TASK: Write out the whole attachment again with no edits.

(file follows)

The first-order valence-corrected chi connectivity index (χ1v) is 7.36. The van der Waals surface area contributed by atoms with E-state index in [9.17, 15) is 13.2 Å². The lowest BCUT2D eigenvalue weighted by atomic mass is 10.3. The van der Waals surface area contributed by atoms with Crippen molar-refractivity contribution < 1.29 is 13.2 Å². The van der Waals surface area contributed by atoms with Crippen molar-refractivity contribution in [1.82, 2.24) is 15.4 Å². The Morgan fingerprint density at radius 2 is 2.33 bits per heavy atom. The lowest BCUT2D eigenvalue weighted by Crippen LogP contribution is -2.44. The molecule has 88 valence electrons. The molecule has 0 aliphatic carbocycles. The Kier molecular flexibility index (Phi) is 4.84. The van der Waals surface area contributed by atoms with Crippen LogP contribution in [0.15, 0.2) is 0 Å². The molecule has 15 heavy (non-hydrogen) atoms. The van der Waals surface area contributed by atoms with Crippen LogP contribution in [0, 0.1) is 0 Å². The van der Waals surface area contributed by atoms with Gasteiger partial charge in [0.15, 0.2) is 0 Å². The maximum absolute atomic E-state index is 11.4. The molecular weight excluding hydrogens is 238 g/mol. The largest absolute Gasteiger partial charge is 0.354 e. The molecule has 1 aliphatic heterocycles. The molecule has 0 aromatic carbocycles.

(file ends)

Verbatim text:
The first-order valence-corrected chi connectivity index (χ1v) is 7.36. The van der Waals surface area contributed by atoms with E-state index in [9.17, 15) is 13.2 Å². The lowest BCUT2D eigenvalue weighted by atomic mass is 10.3. The van der Waals surface area contributed by atoms with Crippen molar-refractivity contribution < 1.29 is 13.2 Å². The van der Waals surface area contributed by atoms with Crippen molar-refractivity contribution in [1.82, 2.24) is 15.4 Å². The Morgan fingerprint density at radius 2 is 2.33 bits per heavy atom. The lowest BCUT2D eigenvalue weighted by Crippen LogP contribution is -2.44. The molecule has 88 valence electrons. The molecule has 0 aliphatic carbocycles. The Kier molecular flexibility index (Phi) is 4.84. The van der Waals surface area contributed by atoms with Crippen LogP contribution in [0.15, 0.2) is 0 Å². The molecule has 15 heavy (non-hydrogen) atoms. The van der Waals surface area contributed by atoms with Crippen LogP contribution in [0, 0.1) is 0 Å². The van der Waals surface area contributed by atoms with Gasteiger partial charge in [0.15, 0.2) is 0 Å². The maximum absolute atomic E-state index is 11.4. The molecular weight excluding hydrogens is 238 g/mol. The largest absolute Gasteiger partial charge is 0.354 e. The molecule has 1 aliphatic heterocycles. The molecule has 0 aromatic carbocycles.